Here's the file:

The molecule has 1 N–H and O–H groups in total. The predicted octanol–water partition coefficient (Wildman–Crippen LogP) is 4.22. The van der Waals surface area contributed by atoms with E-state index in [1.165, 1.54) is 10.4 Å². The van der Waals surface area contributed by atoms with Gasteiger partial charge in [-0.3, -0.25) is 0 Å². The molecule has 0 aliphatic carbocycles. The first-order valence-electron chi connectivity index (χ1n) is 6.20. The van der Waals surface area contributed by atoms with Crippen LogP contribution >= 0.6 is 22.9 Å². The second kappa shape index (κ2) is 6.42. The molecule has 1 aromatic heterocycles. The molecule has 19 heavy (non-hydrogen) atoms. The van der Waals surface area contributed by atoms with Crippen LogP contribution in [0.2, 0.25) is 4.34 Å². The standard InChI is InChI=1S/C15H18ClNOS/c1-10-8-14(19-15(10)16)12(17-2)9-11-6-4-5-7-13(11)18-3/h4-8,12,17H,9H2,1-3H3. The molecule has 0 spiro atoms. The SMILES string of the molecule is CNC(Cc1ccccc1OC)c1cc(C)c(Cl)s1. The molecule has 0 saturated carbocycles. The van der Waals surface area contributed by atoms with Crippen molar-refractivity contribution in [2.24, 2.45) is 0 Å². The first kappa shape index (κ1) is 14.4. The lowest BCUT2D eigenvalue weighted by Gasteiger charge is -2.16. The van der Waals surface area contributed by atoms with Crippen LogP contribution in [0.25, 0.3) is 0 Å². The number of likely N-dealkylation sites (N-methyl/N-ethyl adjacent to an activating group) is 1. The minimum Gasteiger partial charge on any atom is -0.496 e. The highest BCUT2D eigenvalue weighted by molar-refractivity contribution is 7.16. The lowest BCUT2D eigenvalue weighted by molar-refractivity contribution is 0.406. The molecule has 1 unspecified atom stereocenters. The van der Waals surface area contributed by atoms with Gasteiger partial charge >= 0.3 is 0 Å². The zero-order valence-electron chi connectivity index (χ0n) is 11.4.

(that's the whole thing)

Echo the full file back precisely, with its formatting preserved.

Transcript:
The molecule has 1 N–H and O–H groups in total. The predicted octanol–water partition coefficient (Wildman–Crippen LogP) is 4.22. The van der Waals surface area contributed by atoms with E-state index in [1.165, 1.54) is 10.4 Å². The van der Waals surface area contributed by atoms with Gasteiger partial charge in [-0.3, -0.25) is 0 Å². The molecule has 0 aliphatic carbocycles. The first-order valence-electron chi connectivity index (χ1n) is 6.20. The van der Waals surface area contributed by atoms with Crippen LogP contribution >= 0.6 is 22.9 Å². The second kappa shape index (κ2) is 6.42. The molecule has 1 aromatic heterocycles. The molecule has 19 heavy (non-hydrogen) atoms. The van der Waals surface area contributed by atoms with Crippen LogP contribution in [0.2, 0.25) is 4.34 Å². The standard InChI is InChI=1S/C15H18ClNOS/c1-10-8-14(19-15(10)16)12(17-2)9-11-6-4-5-7-13(11)18-3/h4-8,12,17H,9H2,1-3H3. The molecule has 0 spiro atoms. The SMILES string of the molecule is CNC(Cc1ccccc1OC)c1cc(C)c(Cl)s1. The molecule has 0 saturated carbocycles. The van der Waals surface area contributed by atoms with Crippen molar-refractivity contribution in [2.24, 2.45) is 0 Å². The first kappa shape index (κ1) is 14.4. The lowest BCUT2D eigenvalue weighted by Gasteiger charge is -2.16. The van der Waals surface area contributed by atoms with Crippen LogP contribution in [0.25, 0.3) is 0 Å². The number of likely N-dealkylation sites (N-methyl/N-ethyl adjacent to an activating group) is 1. The minimum Gasteiger partial charge on any atom is -0.496 e. The highest BCUT2D eigenvalue weighted by molar-refractivity contribution is 7.16. The lowest BCUT2D eigenvalue weighted by molar-refractivity contribution is 0.406. The molecule has 1 unspecified atom stereocenters. The van der Waals surface area contributed by atoms with Gasteiger partial charge >= 0.3 is 0 Å². The zero-order valence-electron chi connectivity index (χ0n) is 11.4.